How did the pandemic impact teacher hiring and retention in metro Atlanta?
The COVID-19 pandemic affected teachers in myriad, unprecedented ways. In spring 2020, most schools in the United States shut their doors and were forced to switch to remote learning. Changes in instructional mode, coupled with general health and economic concerns brought on by the pandemic, negatively impacted teachers and led to increases in levels of stress and burnout.
In this report, Sarah S. Barry and Tim R. Sass use administrative data covering SY 2016–17 through fall of SY 2021–22 from two metro-Atlanta school districts (DeKalb County School District and Gwinnett County Public Schools) to analyze trends in teacher hiring and retention. The data include information on teacher employment status as well as information on teacher experience, certification, subject area taught, school assignment, and teacher demographic characteristics. We aim to provide a better understanding of teacher labor markets in the context of the COVID-19 pandemic and determine appropriate policy interventions in response to changes in teacher mobility and retention.
We find that, while there have been changes in attrition and teacher hiring over time, most post-pandemic observations appear to have reverted to pre-pandemic trends. Attrition in both districts initially decreased after the onset of the pandemic. Attrition in Gwinnett remains lower than the pre-pandemic trend, while attrition in DeKalb is slightly higher than before the pandemic. In both districts, the proportion of teachers with 30 or more years of experience who left their respective districts has been on an upward trend since at least SY 2016–17. It does not appear that the pandemic has led to a worsening of teacher attrition in hard-to-staff subject areas. In addition, the proportion of new hires in both districts initially dropped soon after the start of the pandemic. The proportion of new teachers in Gwinnett has since increased relative to the pre-pandemic period. In Dekalb, the proportion of new teachers is well below pre-pandemic levels, though changes have not impacted average student-teacher ratios.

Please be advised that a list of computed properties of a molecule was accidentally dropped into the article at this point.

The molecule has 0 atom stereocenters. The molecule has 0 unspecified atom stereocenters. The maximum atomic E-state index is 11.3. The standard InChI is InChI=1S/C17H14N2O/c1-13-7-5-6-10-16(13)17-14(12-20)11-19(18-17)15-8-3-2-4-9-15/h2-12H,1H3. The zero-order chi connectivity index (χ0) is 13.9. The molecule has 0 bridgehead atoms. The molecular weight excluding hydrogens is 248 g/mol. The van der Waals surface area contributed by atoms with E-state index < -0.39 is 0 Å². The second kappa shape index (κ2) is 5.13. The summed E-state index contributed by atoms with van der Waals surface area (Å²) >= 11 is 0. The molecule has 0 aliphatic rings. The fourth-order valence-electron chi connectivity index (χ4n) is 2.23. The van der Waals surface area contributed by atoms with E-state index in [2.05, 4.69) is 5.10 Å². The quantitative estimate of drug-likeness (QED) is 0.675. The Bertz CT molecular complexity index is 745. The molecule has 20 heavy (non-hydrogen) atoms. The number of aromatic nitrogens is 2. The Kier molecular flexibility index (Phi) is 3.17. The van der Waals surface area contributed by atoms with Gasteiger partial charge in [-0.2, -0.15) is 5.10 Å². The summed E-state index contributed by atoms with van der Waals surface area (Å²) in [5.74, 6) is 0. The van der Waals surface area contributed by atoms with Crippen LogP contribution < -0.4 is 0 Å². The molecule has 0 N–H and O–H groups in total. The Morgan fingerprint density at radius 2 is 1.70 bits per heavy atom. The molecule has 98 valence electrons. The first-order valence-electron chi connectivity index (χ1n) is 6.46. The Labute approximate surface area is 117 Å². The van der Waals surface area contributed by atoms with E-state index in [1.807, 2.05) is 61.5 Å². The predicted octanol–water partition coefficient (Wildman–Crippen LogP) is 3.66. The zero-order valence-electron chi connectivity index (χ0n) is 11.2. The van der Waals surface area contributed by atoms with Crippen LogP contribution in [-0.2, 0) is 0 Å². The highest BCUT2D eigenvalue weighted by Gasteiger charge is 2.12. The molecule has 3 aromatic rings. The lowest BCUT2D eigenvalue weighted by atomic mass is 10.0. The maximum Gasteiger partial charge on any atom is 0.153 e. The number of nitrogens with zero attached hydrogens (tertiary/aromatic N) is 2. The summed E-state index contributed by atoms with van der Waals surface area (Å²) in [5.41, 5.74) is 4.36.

Pre-pandemic challenges to recruiting and retaining teachers remain, particularly in “high-need” areas like math and science and special education, and warrant careful analysis of pandemic-era financial incentives (such as those used by the two districts in this study) to determine if these policies could help address teacher shortages in specific subject areas. Further, districts should carefully consider pre-pandemic conditions as they look to better understand any attrition and hiring issues they face.
To read more, please download the policy brief and report below.